S.B. 1982 – Massachusetts Institute of Technology, Computer Science
Areas of Expertise
Creativity and innovation
Dynamics of collaborating groups and teams
Keith Sawyer has dedicated his career to the study of creativity and learning. Sawyer’s research focuses on improvisation group performance, including studies of jazz ensembles and Chicago improv theater groups. Sawyer’s interest in group creativity goes back to high school, when he first began to play jazz piano in improvisational groups. The most creative groups enter a state of group flow, and this became a central topic of Sawyer’s research—which groups are most creative? How do the members interact with each other, from moment to moment? How does a group create something that’s more than the sum of its parts? While in graduate school at the University of Chicago, Sawyer performed as the pianist with several improv theater groups, and spent several years studying staged improvisational theater.
Sawyer’s research applies rigorous qualitative methods to analyze the moment-to-moment interactional dynamics of these creative performing ensembles. His research has identified what all creative groups have in common—whether jazz, theater, or business teams. Sawyer has used these foundational understandings to provide advice in how to enhance creativity in business teams, student study groups, pair programming, and teacher professional development—for example, in his book Group Creativity: The Creative Power of Collaboration (2017).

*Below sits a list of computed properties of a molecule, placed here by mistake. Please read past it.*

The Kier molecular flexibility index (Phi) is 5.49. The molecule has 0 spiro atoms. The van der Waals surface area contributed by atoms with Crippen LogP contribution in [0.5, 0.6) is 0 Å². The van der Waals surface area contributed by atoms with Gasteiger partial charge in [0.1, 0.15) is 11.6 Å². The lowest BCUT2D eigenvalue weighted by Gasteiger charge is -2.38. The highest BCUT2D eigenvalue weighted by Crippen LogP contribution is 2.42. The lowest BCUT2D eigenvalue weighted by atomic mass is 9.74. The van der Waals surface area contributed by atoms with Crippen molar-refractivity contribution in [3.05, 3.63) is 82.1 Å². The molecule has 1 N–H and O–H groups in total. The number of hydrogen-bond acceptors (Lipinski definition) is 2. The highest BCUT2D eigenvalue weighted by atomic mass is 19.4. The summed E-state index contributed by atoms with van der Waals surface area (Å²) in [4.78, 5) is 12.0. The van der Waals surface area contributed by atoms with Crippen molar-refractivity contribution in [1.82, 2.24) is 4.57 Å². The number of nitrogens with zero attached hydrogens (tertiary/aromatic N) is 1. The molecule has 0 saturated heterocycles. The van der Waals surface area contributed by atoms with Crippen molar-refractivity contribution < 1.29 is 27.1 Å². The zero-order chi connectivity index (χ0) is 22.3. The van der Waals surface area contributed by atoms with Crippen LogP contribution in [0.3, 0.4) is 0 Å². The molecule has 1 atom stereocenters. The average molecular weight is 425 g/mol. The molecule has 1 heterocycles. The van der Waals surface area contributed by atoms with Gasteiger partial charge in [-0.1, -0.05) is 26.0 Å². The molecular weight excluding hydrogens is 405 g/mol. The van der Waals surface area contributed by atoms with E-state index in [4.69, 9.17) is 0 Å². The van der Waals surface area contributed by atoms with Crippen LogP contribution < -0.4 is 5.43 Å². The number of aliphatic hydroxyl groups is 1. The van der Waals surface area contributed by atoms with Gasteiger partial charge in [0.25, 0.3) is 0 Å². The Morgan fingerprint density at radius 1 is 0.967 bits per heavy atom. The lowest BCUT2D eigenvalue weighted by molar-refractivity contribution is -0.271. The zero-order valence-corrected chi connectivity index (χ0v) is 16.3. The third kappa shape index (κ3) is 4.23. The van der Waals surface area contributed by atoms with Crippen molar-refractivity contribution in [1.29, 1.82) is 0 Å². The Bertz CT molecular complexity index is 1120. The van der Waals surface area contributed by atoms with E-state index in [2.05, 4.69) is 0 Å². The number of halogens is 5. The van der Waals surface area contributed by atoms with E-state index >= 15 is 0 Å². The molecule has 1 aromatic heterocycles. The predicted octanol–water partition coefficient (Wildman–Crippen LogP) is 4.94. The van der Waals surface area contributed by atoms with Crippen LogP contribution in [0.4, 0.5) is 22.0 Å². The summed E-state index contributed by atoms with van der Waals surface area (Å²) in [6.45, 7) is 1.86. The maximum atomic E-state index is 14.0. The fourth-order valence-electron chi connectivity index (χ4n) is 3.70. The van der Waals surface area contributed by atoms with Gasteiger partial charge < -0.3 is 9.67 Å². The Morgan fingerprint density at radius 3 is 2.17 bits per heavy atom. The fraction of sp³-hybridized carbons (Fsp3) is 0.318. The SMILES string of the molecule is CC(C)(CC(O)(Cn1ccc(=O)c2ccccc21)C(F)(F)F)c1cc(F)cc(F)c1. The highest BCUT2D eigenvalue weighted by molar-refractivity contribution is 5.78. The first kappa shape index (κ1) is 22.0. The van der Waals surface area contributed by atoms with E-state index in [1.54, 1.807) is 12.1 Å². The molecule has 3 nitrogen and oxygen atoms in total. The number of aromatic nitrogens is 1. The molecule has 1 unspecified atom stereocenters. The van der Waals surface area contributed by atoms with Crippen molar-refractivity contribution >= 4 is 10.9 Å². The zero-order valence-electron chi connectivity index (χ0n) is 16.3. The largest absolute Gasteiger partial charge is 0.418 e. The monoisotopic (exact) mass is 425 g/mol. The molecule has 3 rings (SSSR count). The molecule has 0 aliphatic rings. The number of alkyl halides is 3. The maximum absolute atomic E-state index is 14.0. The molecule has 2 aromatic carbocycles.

Sawyer has applied his research findings to enhance classroom teaching. He shows that the most effective teachers use guided improvisation to support each student’s individual learning needs. For example, he has extended his findings from improvisational theater to provide practical classroom advice for teachers, in his new book The Creative Classroom: Innovative Teaching for 21st Century Learners.
Sawyer uses qualitative and quantitative methods to examine the conversational dynamics of groups in real-world contexts – whether business meetings, classrooms, or informal learning environments. His research helps us answer questions such as: Which teams are more creative? What team processes result in greater creativity? Which groups are more likely to contribute to more effective learning of the participants? Which organizations and classrooms are most likely to foster effective group interactions?
Sawyer’s studies of jazz ensembles, improvisational theater groups, and children at play, led to his theory of collaborative emergence, as presented in his book Social Emergence: Societies as Complex Systems (2005). This foundational sociological theory helps us understand the relationships between individuals, groups, and societies.
In his current research, he is studying how teaching and learning are organized in professional schools of art and design, with the goal of identifying a core set of features that can be used to design more effective learning environments. He conducted ethnographic studies of the Savannah College of Art & Design, and of the Sam Fox School of Design and Visual Art at Washington University in St. Louis. This research has resulted in numerous peer-reviewed journal articles, and invitations to deliver scholarly presentations throughout the United States and Europe. He is currently working on a book based on this research titled Learning How to Create.